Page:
Reverse Logistics: Is this an opportunity for geolocation?

The right of withdrawal

In the field of trade and commerce, the consumer has always been protected by the right of withdrawal with regards to their purchases. This right allows the consumer to return a product or terminate a contract (for an offer of service) within a period which is set by law. The development of e-commerce and online shopping in France and elsewhere, both in terms of value and volume, has led to very serious logistical challenges. In 2017, growth was estimated at 14.3% for a total of 37 million online shoppers. Rapid delivery to the home of virtually anything has become key to the customer experience, and this where the world’s leading retailers and traders of the future are emerging and going head to head.

Reverse Logistics: Product Returns

But when it comes to customer experience, there’s another side of the mountain which is even higher: returning products that the customer doesn’t want. This doesn’t include products which are faulty or technically non-compliant, but simply occasions when the consumer changes their mind or only wants to keep one specific colour of a shirt that they ordered in all available styles. The consumer has the right to do so, and doesn’t hold back, on the contrary. Remember that nearly two-thirds of consumers will only buy online after reviewing the conditions of withdrawal.

What French Returns Law says

The consumer must return it in its original packaging, indicating why they wish to return it on the delivery note or invoice. They can request:

  • a new delivery adhering to the order;
  • the repair of the faulty item;
  • the exchange of the product for another similar one or the cancellation of the order (with a refund of the amount paid, possibly including a compensation claim should any harm occur). […]


Reverse Logistics: A Marketing Challenge

The number of returns is therefore increasing considerably! Returns offered free of charge and without any real conditions have become a marketing challenge and are adding to the logistical complexity for retailers and traders. So, what are the constraints facing the reverse journey if the flows leaving the warehouses and ending up at customers’ doors or preferred delivery locations require tracking and optimisation that provide geolocation linked to real-time data processing?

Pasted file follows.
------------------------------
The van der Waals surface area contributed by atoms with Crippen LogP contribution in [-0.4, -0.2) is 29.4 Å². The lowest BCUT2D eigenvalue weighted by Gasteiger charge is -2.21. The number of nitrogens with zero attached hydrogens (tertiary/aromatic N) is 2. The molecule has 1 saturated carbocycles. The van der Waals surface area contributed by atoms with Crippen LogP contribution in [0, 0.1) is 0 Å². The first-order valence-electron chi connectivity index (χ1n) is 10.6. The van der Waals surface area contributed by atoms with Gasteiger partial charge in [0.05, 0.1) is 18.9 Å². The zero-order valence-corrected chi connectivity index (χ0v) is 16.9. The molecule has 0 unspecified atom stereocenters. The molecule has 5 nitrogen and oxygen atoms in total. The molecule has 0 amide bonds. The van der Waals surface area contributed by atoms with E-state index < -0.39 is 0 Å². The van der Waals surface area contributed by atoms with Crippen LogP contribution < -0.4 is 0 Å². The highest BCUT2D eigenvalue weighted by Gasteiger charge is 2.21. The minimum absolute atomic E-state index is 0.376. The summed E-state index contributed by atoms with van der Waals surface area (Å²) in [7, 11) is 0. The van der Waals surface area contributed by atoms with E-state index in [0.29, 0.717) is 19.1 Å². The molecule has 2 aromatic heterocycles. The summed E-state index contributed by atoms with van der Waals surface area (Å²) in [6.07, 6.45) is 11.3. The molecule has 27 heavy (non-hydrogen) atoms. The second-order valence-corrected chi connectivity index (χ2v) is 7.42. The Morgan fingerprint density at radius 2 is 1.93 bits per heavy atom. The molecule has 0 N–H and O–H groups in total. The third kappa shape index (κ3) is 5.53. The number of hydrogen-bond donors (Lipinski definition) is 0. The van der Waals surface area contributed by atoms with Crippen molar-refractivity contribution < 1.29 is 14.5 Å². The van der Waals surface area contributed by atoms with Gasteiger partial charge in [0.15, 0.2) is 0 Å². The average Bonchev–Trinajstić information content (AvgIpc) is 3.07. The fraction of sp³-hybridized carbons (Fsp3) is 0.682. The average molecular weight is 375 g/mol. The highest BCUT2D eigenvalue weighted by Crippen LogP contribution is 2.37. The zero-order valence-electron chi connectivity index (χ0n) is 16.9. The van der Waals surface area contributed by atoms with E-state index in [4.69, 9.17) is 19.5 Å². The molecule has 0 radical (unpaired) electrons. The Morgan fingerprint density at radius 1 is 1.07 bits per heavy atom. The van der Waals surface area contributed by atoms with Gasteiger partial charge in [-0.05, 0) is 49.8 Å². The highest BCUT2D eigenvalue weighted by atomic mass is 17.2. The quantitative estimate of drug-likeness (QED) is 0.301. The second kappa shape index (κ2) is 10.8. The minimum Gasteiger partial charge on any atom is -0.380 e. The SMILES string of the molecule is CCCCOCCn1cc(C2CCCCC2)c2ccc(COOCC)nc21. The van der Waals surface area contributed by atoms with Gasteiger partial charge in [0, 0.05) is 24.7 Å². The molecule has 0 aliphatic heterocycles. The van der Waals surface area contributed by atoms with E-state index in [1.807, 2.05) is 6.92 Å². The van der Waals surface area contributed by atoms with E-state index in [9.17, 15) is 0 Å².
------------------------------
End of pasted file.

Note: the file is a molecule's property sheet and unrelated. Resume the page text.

Reverse Logistics: What are the constraints?

Let’s move away from the treatment of waste (carton packaging, for example) which is sometimes included in reverse logistics and let’s instead list the points to be addressed in this flow of objects returning to their producer, regardless of whether they go via the distributor or not.

1 – The quality of returned products varies: they can be new and in a perfect condition, or damaged by an original fault or through delivery. A difficulty in processing the return already emerges if the product cannot be traced from one end of the supply chain to the other (and vice versa).

2 – The price also varies depending on the conditions under which the purchase was completed on the website. How can you know?

3 – The financial management of the return can also lead to conflict or complicated decisions: does the customer need to be refunded and sent another product while attempting to recycle the returned object? Trying to identify the distribution costs incurred through each return is complex and confusing.

4 – In most cases, the negotiation between parties and the visibility of processes remain obscure and ambiguous. Who is responsible and at what level? The consumer isn’t bothered about these kinds of things and they certainly won’t explain why they decided to return an order (they did this when they returned the product in store – this also functioned as a natural check which no longer exists).

Reverse Logistics: Towards Optimizing Treatment

Successful reverse logistics require shorter journeys between the person who sends the return and the person who processes it, as well as less time spent processing the decision (to recycle it, for example). It is reasonable to assume that the “information contained” within the object and its return packaging could provide valuable data for online retailers and traders, and that the person providing, transporting and analysing it could be a key partner.

see also this article: Free online : who foots the bille ?